Posted Dec 10, 2011 6:18 UTC (Sat) by khim
In reply to: Sorry, but this is wrong. Dead wrong.
Parent article: Evolution of shells in Linux (developerWorks)
PowerShell _is_ a unified language which interoperates with all other .NET languages.
In other words: it's LISP Machines all over again. In a hypothetical world where everyone is using .NET it may even be a good thing. In real world where .NET rage is on decline and it's now clear that .NET will not ever take over the world... not so much.
UNIX people should sometimes leave their self-righteousness at the door and actually check what other people are doing.
UNIX people have looked from sidelines when first coming of LISP machines have come and gone. They'll do that a second time (and third time - if that'll ever happen), they are patient guys. They'll pick some good ideas from the whole sad story, as usual, but the whole "let's redo everything from scratch" thing is just not what UNIX people plan to ever do.
PowerShell is definitely more powerful than bash or zsh because IT IS BUILT ON A GOOD FOUNDATION.
It's more powerful but it's more complex, too. You may as well say that emacs prompt is more powerful then bash - and you'll be right. But it only helps you if you want to want in "Emacs OS". When you need to interact with a real world it's more complex then bash or zsh because it needs to do what bash/zsh are doing and it needs to do it in a way which makes it possible to easily do things in it's own world.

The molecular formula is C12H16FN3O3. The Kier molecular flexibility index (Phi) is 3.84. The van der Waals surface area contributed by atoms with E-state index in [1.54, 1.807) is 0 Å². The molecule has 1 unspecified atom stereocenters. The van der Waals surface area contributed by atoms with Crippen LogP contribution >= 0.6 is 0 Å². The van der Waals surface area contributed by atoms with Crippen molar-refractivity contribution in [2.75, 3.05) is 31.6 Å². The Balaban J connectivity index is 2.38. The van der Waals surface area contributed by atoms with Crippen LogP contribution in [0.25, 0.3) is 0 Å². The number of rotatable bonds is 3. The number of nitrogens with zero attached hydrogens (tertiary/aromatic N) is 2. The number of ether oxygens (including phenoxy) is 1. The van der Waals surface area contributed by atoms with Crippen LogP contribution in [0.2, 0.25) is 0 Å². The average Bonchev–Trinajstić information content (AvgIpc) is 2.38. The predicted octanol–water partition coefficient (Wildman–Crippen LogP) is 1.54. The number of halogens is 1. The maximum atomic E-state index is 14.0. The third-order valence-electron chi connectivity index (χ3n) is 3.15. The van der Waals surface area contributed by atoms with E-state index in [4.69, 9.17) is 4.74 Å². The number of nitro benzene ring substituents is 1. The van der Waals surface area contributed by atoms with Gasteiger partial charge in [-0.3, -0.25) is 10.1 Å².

Sure, it's possible to use emacs as as shell replacement - but few people do. PowerShell is the same way. But unlike Emacs it's just as shell wannabe, nothing else, so I'm not sure it'll survive when all the rage about this generation of LISP Machines will die off.
Bash knows nothing but byte streams. That's nice - for 1973.
Long list of arguments skipped. Just note how everything you've cited was solved in "the first coming" (on LISP Machines), too.
The difference is in scale: first time tens of millions were burned thus only thousands of machines were produced and the whole saga took about ten years on sidelines. Second time architecture astronauts had billions so the whole story took longer and rage was raised higher. The result is the same (one company was burned to a crisp, second one is stagnating, but is more-or-less ready to throw all these baubles out), it just took longer.
When the hype will die off PowerShell will either die with .NET or it'll be used in some limited settings, while bash will live as a mainstream tool (albeit may be in split personality if Apple will continue to fear GPLv3).
P.S. Note that I'm not saying .NET will die off totally: "first coming" left Emacs behind, I'm pretty sure "second coming" will leave few IDEs behind, too. Apparently that's the niche where all your vaunted advances are really helpful.
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